The ABC page that gives About information on For the People includes – “The series from ABC Studios is created by Shondaland’s Paul William Davies, who executive produces alongside Shonda Rhimes, Betsy Beers and Tom Verica,” and it’s a curious construction that probably gives everyone all they need to know.
Davies’ entire list of credits consists of two episodes of Betrayal, writing about five episodes of Scandal, and serving as executive story editor for Scandal on several episodes. Thus, apparently, he is Shondaland’s. It’s an odd label to stick on someone, even if they want it, but it’s really just an excuse to work Shondaland into the conversation. The show’s promos may reference that it is “Brought to you by,” or, “From the producers of,” or, “written by,” so that it can name shows like Grey’s Anatomy (which is too hip to call by its full name, so it probably just says “Grey’s”) and Scandal, but it really wishes it could just say Shondaland at you.
It’s all an effort to critic-proof the show by continuing the tradition of pretending Shonda Rhimes is the creator of every show you love. She’s a brand, and we love the brand. Really, she has about 20 shows, right? Actually, she’s written Crossroads, The Princess Diaries 2: Royal Engagement, Grey’s Anatomy, Private Practice, and Scandal, and very few episodes of those shows. She has additionally produced Gilded Lilys, Off the Map, The Catch, Still Star-Crossed, and How to Get Away with Murder.
I waste my time laying this out, above-and-beyond the extent to which reviewing Shondaland entries is inherently a waste of time, simply to point out that the only things that have worked for her are Grey’s, a Grey’s spin-off, and two shows that might as well have the tagline – “This is even dumber than Grey’s.” The empire is really, now, just three shows that have daytime soaps looking at them sideways, created for people who want to watch daytime soaps, but don’t want to tell people they watch daytime soaps.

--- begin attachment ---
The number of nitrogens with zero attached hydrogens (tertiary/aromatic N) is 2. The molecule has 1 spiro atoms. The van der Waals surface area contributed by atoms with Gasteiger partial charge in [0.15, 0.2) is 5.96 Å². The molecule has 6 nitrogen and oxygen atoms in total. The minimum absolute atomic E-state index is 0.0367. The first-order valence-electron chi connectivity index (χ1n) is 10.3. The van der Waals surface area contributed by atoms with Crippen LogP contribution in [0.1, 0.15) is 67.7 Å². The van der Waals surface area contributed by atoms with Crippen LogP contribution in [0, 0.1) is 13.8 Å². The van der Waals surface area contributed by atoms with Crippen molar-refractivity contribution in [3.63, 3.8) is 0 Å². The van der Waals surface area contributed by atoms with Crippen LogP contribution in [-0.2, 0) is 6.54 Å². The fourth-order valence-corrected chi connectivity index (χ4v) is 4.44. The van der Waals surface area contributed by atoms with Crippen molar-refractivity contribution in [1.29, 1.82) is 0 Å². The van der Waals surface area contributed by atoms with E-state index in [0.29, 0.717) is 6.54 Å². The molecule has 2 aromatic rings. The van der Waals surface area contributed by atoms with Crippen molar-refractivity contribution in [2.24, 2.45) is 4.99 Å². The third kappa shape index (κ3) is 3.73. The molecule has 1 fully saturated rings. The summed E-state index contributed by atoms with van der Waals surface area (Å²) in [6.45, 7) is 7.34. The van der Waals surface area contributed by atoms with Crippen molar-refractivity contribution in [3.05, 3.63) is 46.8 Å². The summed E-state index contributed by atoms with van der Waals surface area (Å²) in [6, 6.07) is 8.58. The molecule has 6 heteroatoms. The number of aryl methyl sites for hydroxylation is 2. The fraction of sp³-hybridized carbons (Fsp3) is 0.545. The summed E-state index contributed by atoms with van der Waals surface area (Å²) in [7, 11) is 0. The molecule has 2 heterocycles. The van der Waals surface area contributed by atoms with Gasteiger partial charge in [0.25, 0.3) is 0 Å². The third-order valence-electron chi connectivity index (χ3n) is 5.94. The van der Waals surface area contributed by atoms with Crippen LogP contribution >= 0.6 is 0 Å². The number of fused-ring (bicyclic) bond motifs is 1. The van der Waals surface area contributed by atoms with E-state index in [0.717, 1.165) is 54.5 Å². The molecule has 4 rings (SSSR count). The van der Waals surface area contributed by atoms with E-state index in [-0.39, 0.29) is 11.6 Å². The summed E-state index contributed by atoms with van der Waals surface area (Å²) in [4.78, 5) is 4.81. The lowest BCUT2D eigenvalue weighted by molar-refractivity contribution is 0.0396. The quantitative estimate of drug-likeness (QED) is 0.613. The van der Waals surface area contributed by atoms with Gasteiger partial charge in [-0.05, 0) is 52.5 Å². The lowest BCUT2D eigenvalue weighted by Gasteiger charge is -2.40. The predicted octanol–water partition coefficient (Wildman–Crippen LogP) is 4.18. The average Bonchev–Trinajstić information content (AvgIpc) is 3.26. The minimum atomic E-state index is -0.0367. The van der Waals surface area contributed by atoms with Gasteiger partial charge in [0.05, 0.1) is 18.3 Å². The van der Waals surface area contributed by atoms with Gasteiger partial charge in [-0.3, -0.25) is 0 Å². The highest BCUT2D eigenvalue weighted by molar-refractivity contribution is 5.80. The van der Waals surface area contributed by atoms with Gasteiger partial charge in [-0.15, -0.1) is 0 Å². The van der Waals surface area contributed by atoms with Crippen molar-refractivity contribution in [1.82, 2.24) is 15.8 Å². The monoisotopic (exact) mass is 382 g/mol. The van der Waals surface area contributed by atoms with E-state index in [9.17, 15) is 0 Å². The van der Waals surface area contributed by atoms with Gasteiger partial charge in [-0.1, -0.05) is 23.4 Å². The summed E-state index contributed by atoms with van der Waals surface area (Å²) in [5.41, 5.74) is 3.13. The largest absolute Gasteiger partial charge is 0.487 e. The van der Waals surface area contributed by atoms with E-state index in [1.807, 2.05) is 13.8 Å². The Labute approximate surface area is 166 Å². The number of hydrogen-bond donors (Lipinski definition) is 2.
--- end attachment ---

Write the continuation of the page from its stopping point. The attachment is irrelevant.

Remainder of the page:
The Catch and Still Star-Crossed, by the way, were actually interesting shows, which is probably why they didn’t last. Non-Shonda fans aren’t turning up for anything Shondaland, and Shonda fans showed up and thought, “What the hell is this?”
Now, the real monkey wrench in this whole mess is that Grey’s Anatomy was actually a pretty decent show… for about a season. Sure, guilty pleasure-ish, lighter fare, but it was interesting and actually wanted to show off characters. It bears no resemblance whatsoever to anything after season three, or anything else Shondaland, and the simplest way to point out the difference is just to say that the series didn’t start off calling you stupid.
Enter For the People. Like I said, a critique of the show is mostly meaningless. The most anyone wants to know is if it fits the Shondaland they love, or perhaps if it diverges enough that haters might give it a try. So, is it another The Catch, or Grey’s 5.0, or something else entirely?